by Joyce Deaton

With a growing environmental awareness among homeowners, marina owners and dock builders, the momentum for using green marine building materials and techniques is steadily growing.

To find out what’s going on in the marketplace, Pilot talked with Mark Clements, owner of Clements Marine Construction in Hampstead, and Gary Bowers, general manager of Sound Marine in Wilmington. These experts see different ends of the market. Clements builds docks, piers and sea walls for residences, marinas and community docks, while Sound Marine manufactures floating docks at its Wilmington facility for installation at large commercial operations along the East Coast from Maryland to Georgia.

The real villain in marine construction, from an ecological point of view, is the chemically treated lumber used for pilings. Though the chemicals have improved from mostly arsenic to mostly copper, they still pollute. “This hasn’t changed in 25 years,” says Clements. “Since the pilings are in constant contact with the water, it’s by far the most important factor.”

Evergrain composite deckingWithin the past few months, Clements has learned of a new type of treated wood for decking boards, however. The new product is still treated lumber, but it’s treated with far smaller amounts of chemicals. “It actually looks better than the treated lumber we’ve been using,” he says. Other alternatives for decking have been on the market for some time – composite boards that last longer and are more environmentally friendly. These are marketed under the names Trex, WeatherBest and others.

“Composite decking has been growing in popularity,” says Clements. “It’s sort of like the process with vinyl sea walls. At first, people were skeptical of them, but after they began to see a few of them, they liked what they saw. Now we build most of our seawalls out of vinyl.”

Though composite materials are unquestionably longer lasting and more environmentally friendly, their cost (roughly three times that of wood) keeps many homeowners and marina operators from choosing them. “When they consider that a dock or pier around here is subject to being blown away in a hurricane, some people are going to decide not to spend that extra money,” Clements says. “Then too, when you consider the effect of the treated pilings, your choice of decking material doesn’t really make that much difference.”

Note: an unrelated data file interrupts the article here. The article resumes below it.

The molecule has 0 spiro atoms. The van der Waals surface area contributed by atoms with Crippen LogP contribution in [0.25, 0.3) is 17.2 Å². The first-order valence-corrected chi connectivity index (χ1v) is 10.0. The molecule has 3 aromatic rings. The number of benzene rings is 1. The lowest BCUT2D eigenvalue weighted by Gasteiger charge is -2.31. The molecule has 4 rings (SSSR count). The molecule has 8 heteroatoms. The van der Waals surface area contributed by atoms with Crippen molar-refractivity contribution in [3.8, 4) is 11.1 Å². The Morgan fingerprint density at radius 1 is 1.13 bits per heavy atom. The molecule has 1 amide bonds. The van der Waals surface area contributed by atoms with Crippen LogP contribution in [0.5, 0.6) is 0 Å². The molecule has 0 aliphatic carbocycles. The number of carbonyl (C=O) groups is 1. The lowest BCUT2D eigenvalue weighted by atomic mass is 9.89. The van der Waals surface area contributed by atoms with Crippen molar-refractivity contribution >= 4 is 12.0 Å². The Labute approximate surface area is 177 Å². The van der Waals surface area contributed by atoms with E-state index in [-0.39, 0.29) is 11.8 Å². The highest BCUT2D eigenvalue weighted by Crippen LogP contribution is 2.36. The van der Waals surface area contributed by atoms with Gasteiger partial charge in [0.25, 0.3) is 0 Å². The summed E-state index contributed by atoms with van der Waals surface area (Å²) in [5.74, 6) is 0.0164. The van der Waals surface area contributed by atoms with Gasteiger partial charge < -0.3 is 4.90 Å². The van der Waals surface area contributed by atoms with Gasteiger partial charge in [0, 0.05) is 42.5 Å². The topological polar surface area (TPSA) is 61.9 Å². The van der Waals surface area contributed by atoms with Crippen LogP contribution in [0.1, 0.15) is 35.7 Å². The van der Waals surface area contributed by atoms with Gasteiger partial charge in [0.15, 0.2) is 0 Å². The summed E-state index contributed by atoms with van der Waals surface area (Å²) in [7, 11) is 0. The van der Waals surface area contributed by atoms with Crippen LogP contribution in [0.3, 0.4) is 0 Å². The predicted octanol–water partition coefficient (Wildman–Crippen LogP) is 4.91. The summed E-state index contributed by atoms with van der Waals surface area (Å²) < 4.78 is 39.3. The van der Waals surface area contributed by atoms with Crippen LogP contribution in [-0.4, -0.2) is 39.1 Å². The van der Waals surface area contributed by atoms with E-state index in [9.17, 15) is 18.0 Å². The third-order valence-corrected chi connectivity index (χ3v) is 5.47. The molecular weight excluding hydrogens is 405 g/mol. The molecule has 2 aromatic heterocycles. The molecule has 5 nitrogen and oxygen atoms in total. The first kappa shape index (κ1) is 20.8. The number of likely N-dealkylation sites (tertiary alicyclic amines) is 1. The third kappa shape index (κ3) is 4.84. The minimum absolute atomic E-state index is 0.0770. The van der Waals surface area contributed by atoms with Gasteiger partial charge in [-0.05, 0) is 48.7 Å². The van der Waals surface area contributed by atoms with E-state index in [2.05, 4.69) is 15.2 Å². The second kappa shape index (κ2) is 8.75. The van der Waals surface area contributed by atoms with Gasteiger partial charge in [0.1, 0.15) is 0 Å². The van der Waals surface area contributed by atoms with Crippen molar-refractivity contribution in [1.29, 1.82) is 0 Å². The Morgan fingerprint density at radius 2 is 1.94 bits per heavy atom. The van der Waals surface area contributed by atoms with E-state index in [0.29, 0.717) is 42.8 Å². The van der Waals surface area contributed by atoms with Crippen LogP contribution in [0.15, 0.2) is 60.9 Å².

TimberSILBut help may be on the way, says Bowers of Sound Marine. A new glass-impregnated lumber, which could replace treated lumber, is just hitting the market under the brand of TimberSIL. “The fibers of the wood are wrapped with glass, which protects it from damage and decay,” he explains. “It looks very promising.”

Bowers’ company has been working to design and build green docks for a couple of years. “It seems a shame to put things that are not environmentally friendly in the water because it affects everybody,” he says. Up to now, their best effort has been to build a hybrid dock that’s partly recyclable aluminum and partly wood, which keeps the cost down. “It’s hard to isolate the aluminum from the corrosiveness of the lumber, so we’re hoping this different type of lumber will be more compatible,” he says. “That will enable us to build a dock that’s cheaper, stronger, heavier and completely clean.”

Other new materials are also emerging. ArmorDock manufactures PVC piling sleeves that can be filled with concrete and reinforcing bars and can extend upward to adjust to high tides. “These are very Pearson fiberglass pilingsgood in residential settings and present no harm to the environment,” he says. “We’ve also been using Pearson fiberglass pilings, which can be constructed with a single piling mount in the center instead of two. Both of these products are more expensive than traditional treated pilings, but in some situations their cost is mitigated by easier installation.”

While most newly developed and environmentally friendly products cost more than treated lumber, Bowers says many of his customers are interested and are willing to pay more for a product that is greener. “We’ve been trying to educate ourselves and our customers, and people are certainly listening. After all, it’s pretty expensive to have our waterways slowly ruined, too.”


June 1st, 2011

Springtime Brings on Super Surf Fishing Action

Surf fishing is a great way to spend a warm spring day, or night, with Memorial Day weekend one of the most popular camping weekends at the beaches. All southern coast’s beaches have walk-in access with dedicated parking. The walk-in accesses at Oak Island are plentiful and free. Topsail and Carolina Beach are other great destinations for walking to some great surf fishing. Parking places at Wrightsville Beach are metered and fill up early. For those who prefer driving on the beach, Freeman Park at Carolina Beach’s north end and Fort Fisher State Recreation Area at the south end offer beach driving for a fee.